Three Google Analytics Views You Should Use Today

I often get asked for recommendations and best practices for setting up a new Google Analytics property. How many views should we have? What are the best practices for types of views? You can have as many views as you want (ok not really, the cap is 25 views per property unless you have a special exception) and organize them however you want. That’s one of the cool things about GA – it’s super flexible to user needs & design.  BUT, I do recommend that you always have at least 3 views per property, such as the below: 1. RAW view: This is a view that does not have any filters or modifications added to it. You can use the standard ‘All Website Data’ view for this, but I’d suggest
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Three Google Analytics Filters You Should Be Using Today

In Google Analytics, filters provide a flexible way of modifying the data within each view of your analytics account. You can use them to exclude data, include data, or actually change how the data looks in your reports. Filters help you transform the data so it’s better aligned with your business needs. Google Analytics applies the filters from each view to the raw data collected from your website or app at the time of processing. The filtered data is what we then see in the reporting UI for each view. There are three filters that every analytics account should set up right away: spambot filtering, excluding internal IP addresses, and forcing all pages/referral sources to lower case. 1. Spambot Filtering This one is super easy because it’s a simple checkbox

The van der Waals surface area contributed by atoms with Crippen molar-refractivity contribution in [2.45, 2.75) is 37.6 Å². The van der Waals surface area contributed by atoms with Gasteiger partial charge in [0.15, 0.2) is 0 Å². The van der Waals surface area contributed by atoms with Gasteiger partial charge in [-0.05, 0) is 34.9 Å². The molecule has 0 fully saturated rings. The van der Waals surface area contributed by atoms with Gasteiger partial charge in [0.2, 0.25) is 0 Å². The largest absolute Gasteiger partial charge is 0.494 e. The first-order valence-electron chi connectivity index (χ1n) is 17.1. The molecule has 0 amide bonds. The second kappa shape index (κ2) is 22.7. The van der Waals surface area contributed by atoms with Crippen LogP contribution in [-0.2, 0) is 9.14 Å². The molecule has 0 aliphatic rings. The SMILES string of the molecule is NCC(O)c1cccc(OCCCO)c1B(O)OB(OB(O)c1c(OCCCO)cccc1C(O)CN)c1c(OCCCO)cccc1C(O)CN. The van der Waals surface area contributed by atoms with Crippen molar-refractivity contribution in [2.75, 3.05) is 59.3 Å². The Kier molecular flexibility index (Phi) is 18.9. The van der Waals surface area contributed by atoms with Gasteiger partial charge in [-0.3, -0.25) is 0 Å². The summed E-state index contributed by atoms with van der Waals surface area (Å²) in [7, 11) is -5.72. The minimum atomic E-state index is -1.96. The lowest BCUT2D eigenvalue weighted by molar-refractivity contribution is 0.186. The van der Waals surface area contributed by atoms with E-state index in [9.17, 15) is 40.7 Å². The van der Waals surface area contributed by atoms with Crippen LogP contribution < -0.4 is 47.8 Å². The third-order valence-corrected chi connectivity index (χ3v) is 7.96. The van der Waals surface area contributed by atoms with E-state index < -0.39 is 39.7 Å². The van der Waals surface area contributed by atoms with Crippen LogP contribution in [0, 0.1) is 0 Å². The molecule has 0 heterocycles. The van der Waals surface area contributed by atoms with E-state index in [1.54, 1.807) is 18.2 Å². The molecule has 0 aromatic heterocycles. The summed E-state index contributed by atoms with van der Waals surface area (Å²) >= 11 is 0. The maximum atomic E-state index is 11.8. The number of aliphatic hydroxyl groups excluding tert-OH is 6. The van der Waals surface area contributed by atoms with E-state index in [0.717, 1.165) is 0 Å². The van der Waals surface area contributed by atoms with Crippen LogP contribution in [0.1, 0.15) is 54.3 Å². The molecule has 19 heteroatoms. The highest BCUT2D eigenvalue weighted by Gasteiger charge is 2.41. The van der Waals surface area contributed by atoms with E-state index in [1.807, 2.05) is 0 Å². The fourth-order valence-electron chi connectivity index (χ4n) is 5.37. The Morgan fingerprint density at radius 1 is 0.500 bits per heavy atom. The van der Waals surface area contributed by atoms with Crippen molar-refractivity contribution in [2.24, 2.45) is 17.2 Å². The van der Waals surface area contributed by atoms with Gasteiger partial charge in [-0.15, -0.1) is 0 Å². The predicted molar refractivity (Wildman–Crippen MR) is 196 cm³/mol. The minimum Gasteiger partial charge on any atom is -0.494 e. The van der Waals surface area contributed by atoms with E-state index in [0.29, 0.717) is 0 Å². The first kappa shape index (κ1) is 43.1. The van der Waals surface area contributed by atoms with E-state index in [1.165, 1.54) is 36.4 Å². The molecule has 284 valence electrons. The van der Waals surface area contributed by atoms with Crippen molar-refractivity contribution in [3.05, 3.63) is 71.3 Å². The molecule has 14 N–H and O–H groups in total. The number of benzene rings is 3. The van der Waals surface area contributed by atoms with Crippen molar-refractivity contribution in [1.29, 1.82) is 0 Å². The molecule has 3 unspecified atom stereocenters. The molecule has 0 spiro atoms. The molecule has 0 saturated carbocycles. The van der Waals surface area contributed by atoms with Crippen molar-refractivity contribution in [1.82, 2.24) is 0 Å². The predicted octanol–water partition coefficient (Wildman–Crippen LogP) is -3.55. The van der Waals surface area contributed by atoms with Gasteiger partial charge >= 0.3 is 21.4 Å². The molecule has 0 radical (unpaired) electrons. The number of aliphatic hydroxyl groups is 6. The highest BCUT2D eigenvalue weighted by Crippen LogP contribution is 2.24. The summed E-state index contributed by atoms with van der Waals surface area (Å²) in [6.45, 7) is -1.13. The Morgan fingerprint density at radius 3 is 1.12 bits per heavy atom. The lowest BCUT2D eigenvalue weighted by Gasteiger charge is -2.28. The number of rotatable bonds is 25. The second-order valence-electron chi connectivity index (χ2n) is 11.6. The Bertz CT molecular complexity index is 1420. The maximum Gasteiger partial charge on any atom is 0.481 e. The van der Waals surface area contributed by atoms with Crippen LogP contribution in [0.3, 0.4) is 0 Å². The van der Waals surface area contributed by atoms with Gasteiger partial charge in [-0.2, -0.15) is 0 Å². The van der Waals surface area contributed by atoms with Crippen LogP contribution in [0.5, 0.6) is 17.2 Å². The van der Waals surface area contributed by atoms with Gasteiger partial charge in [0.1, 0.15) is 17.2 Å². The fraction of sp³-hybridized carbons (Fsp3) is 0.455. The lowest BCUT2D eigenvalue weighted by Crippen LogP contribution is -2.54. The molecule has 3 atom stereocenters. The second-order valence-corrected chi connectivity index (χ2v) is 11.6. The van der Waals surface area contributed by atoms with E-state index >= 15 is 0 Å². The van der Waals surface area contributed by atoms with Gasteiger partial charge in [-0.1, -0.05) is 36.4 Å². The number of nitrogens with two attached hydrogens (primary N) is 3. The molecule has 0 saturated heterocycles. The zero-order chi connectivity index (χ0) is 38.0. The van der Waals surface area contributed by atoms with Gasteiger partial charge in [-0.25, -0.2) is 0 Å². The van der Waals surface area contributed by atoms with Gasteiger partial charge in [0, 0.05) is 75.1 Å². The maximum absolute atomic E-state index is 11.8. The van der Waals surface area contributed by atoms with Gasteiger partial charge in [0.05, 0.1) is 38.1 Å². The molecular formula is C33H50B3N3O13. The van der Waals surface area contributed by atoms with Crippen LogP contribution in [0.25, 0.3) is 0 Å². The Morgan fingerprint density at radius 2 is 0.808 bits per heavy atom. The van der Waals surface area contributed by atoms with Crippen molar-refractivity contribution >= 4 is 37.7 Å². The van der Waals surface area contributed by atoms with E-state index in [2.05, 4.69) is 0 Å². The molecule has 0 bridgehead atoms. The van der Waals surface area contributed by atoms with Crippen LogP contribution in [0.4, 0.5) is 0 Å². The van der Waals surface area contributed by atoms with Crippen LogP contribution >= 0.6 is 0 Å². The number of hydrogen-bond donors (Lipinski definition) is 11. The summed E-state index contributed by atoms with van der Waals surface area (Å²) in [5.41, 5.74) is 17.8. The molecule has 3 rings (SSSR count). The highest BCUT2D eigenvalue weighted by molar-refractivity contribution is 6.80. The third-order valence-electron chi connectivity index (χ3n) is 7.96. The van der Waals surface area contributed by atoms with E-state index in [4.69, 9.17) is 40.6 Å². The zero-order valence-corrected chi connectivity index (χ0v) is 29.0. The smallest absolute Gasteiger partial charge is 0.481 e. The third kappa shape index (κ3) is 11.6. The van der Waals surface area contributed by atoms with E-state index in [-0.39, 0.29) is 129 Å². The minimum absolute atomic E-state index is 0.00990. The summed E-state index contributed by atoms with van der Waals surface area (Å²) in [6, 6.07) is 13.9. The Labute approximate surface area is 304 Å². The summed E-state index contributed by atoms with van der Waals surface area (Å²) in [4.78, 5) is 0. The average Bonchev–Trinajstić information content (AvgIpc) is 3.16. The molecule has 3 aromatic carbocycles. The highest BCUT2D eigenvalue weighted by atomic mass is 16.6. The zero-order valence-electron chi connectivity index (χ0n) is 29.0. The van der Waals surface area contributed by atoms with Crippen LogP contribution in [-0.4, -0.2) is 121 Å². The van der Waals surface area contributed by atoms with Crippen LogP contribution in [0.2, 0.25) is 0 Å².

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Custom Funnels – New in Google Analytics Premium

Of all of the reporting features that Google Analytics has launched in the past few years, I think this is, quite possibly, my favorite. Not just because it’s new and pretty, but because it fills a big big need for analysts: Define steps based on any dimension criteria. This means you can build funnels on the fly based on events, page views, etc. You are no longer limited to just using a destination/page URL as a funnel step as you are in regular GA goals. My favorite use case is sending any kind of hit type from an offline system, such as a CRM, to GA via the Measurement Protocol and then adding those as steps into a Custom Funnel (see the below example) They are RETROACTIVE!!!! You can build
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GTM Analytics Academy Course Open Till July 24th!